“TDD as One True Way” versus “TDD as devil-spawned tempter” is not a productive contrast.

On 09 MAY 2014 Thought Works hosted a Google Hangout. Within a few days over 16,000 people have watched the recording on YouYube. There are two follow up discussion on YouTube that continue the conversation.

The 3 speakers where David Heinemeier Hansson, Kent Beck and Martin Fowler. No boxing. No conflict. Just 3 guys grappling with an important issue. TDD.

Here’s what I took from the debate.

What is TDD?

Amidst the conversation the concept of a TDD became clearer. One of the goals of the discussion was to reduce the scope of what TDD actually means.

Here are some statements about TDD that helped me refine my understanding of what it is supposed to mean.

  • TDD is often described as a Red, Green Refactor Workflow.
  • TDD is one approach that can help a code base achieves it’s optimal health.
  • TDD is not always useful or helpful.
  • Using TDD is a question of trade-offs.
  • Unit testing and TDD are closely related. If something can be easily unit tested then TDD is going to be your best friend.
  • TDD applies a certain pressure on design freedom. Don’t let TDD influence design.
  • TDD works well when you have a lot of experience with the requirements and the correct design. When the implementation is smelly, it’s difficult use TDD. Perhaps the proper design will never not be achieved on this project…?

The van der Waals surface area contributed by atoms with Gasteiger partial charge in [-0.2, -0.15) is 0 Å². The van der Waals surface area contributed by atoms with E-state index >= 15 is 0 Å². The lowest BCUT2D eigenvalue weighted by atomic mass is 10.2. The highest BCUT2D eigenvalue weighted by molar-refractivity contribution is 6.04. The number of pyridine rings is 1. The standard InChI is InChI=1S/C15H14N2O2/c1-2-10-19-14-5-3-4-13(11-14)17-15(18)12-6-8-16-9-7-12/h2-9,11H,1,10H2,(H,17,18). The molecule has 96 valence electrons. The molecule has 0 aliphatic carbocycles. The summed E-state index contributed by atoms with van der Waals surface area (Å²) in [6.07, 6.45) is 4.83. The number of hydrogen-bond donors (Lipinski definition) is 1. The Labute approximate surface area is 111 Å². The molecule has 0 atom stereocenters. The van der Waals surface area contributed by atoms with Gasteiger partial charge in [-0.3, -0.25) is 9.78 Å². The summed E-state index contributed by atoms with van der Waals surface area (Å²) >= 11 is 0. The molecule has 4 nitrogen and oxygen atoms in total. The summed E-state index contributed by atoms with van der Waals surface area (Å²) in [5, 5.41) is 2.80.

What is a Unit Test?

The definition for “unit test” is a slippery sucker.

"A unit test provides a strict, written contract that a piece of code must satisfy." -wikipedia

I’d like to prose this.

"A unit test is a strict written contract that a piece of code, with no dependencies, must satisfy."

And as you can imagine, I’m struggling with the obvious problem with this statement. What piece of code could ever have ‘no dependencies’???

My answer? using design patterns to pull apart dependencies. (more on this later but, it comes as a surprise and a relief to find out that using a mocking framework is also NOT recommended). Another dead end.

The real world example I’ve been grappling with is unit testing an MVC Web Api 2 Controller. I’ve made my notes on the issue here.

I’m now starting to realise that for most basic full stack MVC applications it’s more useful to abandon unit testing in the initial phase. Integration testing in a world where nothing is a much faster way to get automated testing. TDD offers a faster feedback cycle and a higher code base health. There are many others approaches that can help us achieve this too!

How TDD can lead to bad design decision.

What? TDD leading to bad design decisions? But isn’t TDD here to help us conceptualise the needs and lead to loosely coupled, easy to read, easy to maintain well designed code?

Hmmm. Well. It’s interesting to hear David clearly articulate his issues with how TDD can often lead to implementing overly complex and difficult to understand implementations.

  • TDD occasionally encourage rambling, non-obvious designs to take shape.
  • TDD leads to an Alice in Wonderland of mocking.
  • With requirements constantly changing, TDD creates baggage that inhibits flexibility.

I’m starting to realise that an initial focus on automated Integration Testing would resolve many of these issues with TDD.